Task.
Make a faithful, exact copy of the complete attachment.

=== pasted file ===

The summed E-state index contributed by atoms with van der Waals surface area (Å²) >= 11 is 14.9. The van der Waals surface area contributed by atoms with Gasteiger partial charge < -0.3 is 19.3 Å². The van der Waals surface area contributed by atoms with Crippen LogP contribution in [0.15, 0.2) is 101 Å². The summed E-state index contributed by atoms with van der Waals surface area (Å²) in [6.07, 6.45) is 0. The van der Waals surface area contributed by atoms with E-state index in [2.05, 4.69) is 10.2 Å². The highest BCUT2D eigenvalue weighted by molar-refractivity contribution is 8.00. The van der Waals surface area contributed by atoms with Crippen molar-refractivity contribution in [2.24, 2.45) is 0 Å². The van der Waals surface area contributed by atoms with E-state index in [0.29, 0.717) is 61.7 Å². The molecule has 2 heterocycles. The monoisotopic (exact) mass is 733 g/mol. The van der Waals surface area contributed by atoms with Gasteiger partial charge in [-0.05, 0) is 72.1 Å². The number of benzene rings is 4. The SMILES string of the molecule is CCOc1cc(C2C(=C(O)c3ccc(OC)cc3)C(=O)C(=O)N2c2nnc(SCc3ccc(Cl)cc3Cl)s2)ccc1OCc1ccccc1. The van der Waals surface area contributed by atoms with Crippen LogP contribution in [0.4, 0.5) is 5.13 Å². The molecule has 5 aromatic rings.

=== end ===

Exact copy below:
The summed E-state index contributed by atoms with van der Waals surface area (Å²) >= 11 is 14.9. The van der Waals surface area contributed by atoms with Gasteiger partial charge < -0.3 is 19.3 Å². The van der Waals surface area contributed by atoms with Crippen LogP contribution in [0.15, 0.2) is 101 Å². The summed E-state index contributed by atoms with van der Waals surface area (Å²) in [6.07, 6.45) is 0. The van der Waals surface area contributed by atoms with E-state index in [2.05, 4.69) is 10.2 Å². The highest BCUT2D eigenvalue weighted by molar-refractivity contribution is 8.00. The van der Waals surface area contributed by atoms with Crippen molar-refractivity contribution in [2.24, 2.45) is 0 Å². The van der Waals surface area contributed by atoms with E-state index in [0.29, 0.717) is 61.7 Å². The molecule has 2 heterocycles. The monoisotopic (exact) mass is 733 g/mol. The van der Waals surface area contributed by atoms with Gasteiger partial charge in [-0.05, 0) is 72.1 Å². The number of benzene rings is 4. The SMILES string of the molecule is CCOc1cc(C2C(=C(O)c3ccc(OC)cc3)C(=O)C(=O)N2c2nnc(SCc3ccc(Cl)cc3Cl)s2)ccc1OCc1ccccc1. The van der Waals surface area contributed by atoms with Crippen LogP contribution in [0.4, 0.5) is 5.13 Å². The molecule has 5 aromatic rings.